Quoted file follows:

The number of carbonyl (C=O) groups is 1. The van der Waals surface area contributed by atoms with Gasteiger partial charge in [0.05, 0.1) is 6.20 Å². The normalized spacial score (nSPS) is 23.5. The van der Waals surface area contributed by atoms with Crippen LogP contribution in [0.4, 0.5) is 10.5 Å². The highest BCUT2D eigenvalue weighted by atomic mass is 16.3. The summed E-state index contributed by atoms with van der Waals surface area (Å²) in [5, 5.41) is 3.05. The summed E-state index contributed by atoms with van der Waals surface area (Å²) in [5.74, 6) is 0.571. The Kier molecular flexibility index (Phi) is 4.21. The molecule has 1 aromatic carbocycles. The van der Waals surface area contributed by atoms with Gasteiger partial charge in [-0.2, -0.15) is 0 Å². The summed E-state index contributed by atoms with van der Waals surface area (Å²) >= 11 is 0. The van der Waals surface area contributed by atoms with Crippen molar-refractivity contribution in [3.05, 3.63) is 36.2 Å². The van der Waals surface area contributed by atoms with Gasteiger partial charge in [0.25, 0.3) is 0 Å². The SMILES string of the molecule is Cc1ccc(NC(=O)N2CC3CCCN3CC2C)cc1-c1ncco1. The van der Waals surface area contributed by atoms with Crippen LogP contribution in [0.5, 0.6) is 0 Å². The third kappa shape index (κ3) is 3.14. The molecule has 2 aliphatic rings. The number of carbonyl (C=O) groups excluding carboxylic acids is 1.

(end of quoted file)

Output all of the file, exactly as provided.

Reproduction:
The number of carbonyl (C=O) groups is 1. The van der Waals surface area contributed by atoms with Gasteiger partial charge in [0.05, 0.1) is 6.20 Å². The normalized spacial score (nSPS) is 23.5. The van der Waals surface area contributed by atoms with Crippen LogP contribution in [0.4, 0.5) is 10.5 Å². The highest BCUT2D eigenvalue weighted by atomic mass is 16.3. The summed E-state index contributed by atoms with van der Waals surface area (Å²) in [5, 5.41) is 3.05. The summed E-state index contributed by atoms with van der Waals surface area (Å²) in [5.74, 6) is 0.571. The Kier molecular flexibility index (Phi) is 4.21. The molecule has 1 aromatic carbocycles. The van der Waals surface area contributed by atoms with Gasteiger partial charge in [-0.2, -0.15) is 0 Å². The summed E-state index contributed by atoms with van der Waals surface area (Å²) >= 11 is 0. The van der Waals surface area contributed by atoms with Crippen molar-refractivity contribution in [3.05, 3.63) is 36.2 Å². The van der Waals surface area contributed by atoms with Gasteiger partial charge in [0.25, 0.3) is 0 Å². The SMILES string of the molecule is Cc1ccc(NC(=O)N2CC3CCCN3CC2C)cc1-c1ncco1. The van der Waals surface area contributed by atoms with Crippen LogP contribution in [0.5, 0.6) is 0 Å². The third kappa shape index (κ3) is 3.14. The molecule has 2 aliphatic rings. The number of carbonyl (C=O) groups excluding carboxylic acids is 1.